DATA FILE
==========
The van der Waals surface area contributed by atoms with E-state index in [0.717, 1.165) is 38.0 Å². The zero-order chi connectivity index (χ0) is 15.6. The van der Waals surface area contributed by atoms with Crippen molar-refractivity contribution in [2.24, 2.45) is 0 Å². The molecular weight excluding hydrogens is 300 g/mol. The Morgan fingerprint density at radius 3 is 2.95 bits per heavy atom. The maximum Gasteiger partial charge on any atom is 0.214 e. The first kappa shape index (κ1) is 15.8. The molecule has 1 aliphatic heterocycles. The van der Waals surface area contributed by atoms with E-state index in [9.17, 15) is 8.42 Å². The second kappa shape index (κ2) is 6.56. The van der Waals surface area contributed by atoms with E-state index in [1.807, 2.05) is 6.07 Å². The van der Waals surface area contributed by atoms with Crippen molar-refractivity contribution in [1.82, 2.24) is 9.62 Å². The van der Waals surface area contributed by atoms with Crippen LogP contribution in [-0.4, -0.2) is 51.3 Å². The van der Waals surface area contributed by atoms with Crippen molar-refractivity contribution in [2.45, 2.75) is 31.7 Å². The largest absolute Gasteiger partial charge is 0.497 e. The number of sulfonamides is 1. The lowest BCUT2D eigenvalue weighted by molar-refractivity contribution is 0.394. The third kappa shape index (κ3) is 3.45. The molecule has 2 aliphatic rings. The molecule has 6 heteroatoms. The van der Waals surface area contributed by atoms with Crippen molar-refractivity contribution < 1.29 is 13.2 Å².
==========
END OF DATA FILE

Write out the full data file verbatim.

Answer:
The van der Waals surface area contributed by atoms with E-state index in [0.717, 1.165) is 38.0 Å². The zero-order chi connectivity index (χ0) is 15.6. The van der Waals surface area contributed by atoms with Crippen molar-refractivity contribution in [2.24, 2.45) is 0 Å². The molecular weight excluding hydrogens is 300 g/mol. The Morgan fingerprint density at radius 3 is 2.95 bits per heavy atom. The maximum Gasteiger partial charge on any atom is 0.214 e. The first kappa shape index (κ1) is 15.8. The molecule has 1 aliphatic heterocycles. The van der Waals surface area contributed by atoms with E-state index in [9.17, 15) is 8.42 Å². The second kappa shape index (κ2) is 6.56. The van der Waals surface area contributed by atoms with E-state index in [1.807, 2.05) is 6.07 Å². The van der Waals surface area contributed by atoms with Crippen molar-refractivity contribution in [1.82, 2.24) is 9.62 Å². The van der Waals surface area contributed by atoms with Crippen LogP contribution in [-0.4, -0.2) is 51.3 Å². The van der Waals surface area contributed by atoms with Crippen molar-refractivity contribution in [2.45, 2.75) is 31.7 Å². The largest absolute Gasteiger partial charge is 0.497 e. The number of sulfonamides is 1. The lowest BCUT2D eigenvalue weighted by molar-refractivity contribution is 0.394. The third kappa shape index (κ3) is 3.45. The molecule has 2 aliphatic rings. The molecule has 6 heteroatoms. The van der Waals surface area contributed by atoms with Crippen molar-refractivity contribution < 1.29 is 13.2 Å².